Learn to pursue ethnic harmony from a biblical perspective, and to relate to real people different from yourself, as you take part in the bloodline of Jesus that is comprised of “every tongue, tribe, and nation.”

Comments (7)

Otiel
I should start by saying that I appreciate the honesty and openness with which Piper writes on the subject. He doesn't justify or excuse himself. You can also honestly see repentance in him for the sins of his past. That said, the book seems to turn more into a treatise for 5 point Calvinism in the middle. He does conclude it well and there are some great insights. However, much of his argument seems to be directed at racist in the reformed movement. Most have already come to his conclusions. At the same time, it is hard to be critical of the man's efforts after reading this.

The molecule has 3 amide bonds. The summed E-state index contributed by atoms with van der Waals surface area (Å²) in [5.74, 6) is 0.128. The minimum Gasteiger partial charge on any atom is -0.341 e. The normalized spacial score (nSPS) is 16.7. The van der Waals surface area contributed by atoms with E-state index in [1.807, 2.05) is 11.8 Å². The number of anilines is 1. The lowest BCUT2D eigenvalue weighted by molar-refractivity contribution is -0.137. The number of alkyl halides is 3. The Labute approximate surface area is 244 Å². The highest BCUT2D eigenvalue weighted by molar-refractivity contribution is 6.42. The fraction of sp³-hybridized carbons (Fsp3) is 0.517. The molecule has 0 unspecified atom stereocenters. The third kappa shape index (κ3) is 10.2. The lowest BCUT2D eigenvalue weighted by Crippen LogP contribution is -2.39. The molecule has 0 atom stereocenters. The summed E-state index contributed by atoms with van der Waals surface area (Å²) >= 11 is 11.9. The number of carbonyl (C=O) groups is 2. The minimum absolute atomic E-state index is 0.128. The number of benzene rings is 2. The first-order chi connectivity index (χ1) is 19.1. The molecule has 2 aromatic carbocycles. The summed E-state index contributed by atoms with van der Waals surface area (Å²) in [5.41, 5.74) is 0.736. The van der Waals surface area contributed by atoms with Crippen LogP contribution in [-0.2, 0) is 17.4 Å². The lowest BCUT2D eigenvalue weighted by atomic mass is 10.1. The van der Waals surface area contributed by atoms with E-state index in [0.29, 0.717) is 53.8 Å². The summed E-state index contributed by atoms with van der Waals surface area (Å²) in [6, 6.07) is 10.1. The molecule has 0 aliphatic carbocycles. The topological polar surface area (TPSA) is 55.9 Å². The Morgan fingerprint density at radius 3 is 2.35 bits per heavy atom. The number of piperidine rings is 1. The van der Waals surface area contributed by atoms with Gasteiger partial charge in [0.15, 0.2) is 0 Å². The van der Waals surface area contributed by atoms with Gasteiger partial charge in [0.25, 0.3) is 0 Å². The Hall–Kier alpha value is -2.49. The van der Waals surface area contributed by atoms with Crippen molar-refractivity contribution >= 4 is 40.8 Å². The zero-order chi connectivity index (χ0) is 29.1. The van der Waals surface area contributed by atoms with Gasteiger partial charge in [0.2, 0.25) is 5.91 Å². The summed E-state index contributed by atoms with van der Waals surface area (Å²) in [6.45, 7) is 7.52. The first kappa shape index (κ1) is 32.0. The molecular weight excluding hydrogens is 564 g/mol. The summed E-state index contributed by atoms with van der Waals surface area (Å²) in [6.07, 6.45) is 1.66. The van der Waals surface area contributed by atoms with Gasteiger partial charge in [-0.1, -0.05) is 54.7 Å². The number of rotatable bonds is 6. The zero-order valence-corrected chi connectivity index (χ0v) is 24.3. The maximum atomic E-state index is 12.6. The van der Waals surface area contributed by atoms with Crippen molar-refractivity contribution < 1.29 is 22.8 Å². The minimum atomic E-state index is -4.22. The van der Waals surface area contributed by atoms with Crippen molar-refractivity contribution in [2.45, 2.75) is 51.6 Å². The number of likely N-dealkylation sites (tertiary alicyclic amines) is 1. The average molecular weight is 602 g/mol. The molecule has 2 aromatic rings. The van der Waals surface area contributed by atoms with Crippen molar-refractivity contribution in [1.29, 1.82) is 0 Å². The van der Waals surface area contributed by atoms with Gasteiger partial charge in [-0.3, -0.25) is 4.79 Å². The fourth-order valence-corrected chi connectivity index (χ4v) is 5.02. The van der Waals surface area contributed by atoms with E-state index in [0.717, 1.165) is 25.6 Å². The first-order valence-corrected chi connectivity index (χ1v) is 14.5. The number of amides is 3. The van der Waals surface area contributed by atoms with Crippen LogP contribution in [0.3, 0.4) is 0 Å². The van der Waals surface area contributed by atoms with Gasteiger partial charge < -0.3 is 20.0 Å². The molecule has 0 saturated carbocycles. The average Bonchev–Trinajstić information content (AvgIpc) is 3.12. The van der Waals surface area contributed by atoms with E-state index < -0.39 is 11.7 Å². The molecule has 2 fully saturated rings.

Haralem
Great book. It is Biblical, challenging, and insightful. I would sa it is a must read for every Christian!
Llanonte
Piper addresses the faith of the Christian to be Christ Like in every area of our lives. The blood that Jesus has paid the price God put on sin-death. As followers of Christ it is our job to show forth the love of Christ that He has shed in our hearts. In other words, it is our job to forsake ever part of the flesh, the world and satan, which opposes the truth. There should be nothing that separates us from each other as believers (e.g., race, gender, class, disability etc) and if so, we believer's have some confessing and forsaking to do. Piper does a great job challenging all believers to deal with the truth of who we are in Christ even at the cost of our comforts!
Malarad
I greatly appreciate the personal, historical, and spiritual treatment of this loaded issue. Piper again addresses with humility an “uncomfortable” social issue and unpacks it with wisdom and a clear call to change. Racial discrimination is a personal and societal sin. He gives the Scriptural hope for our nation.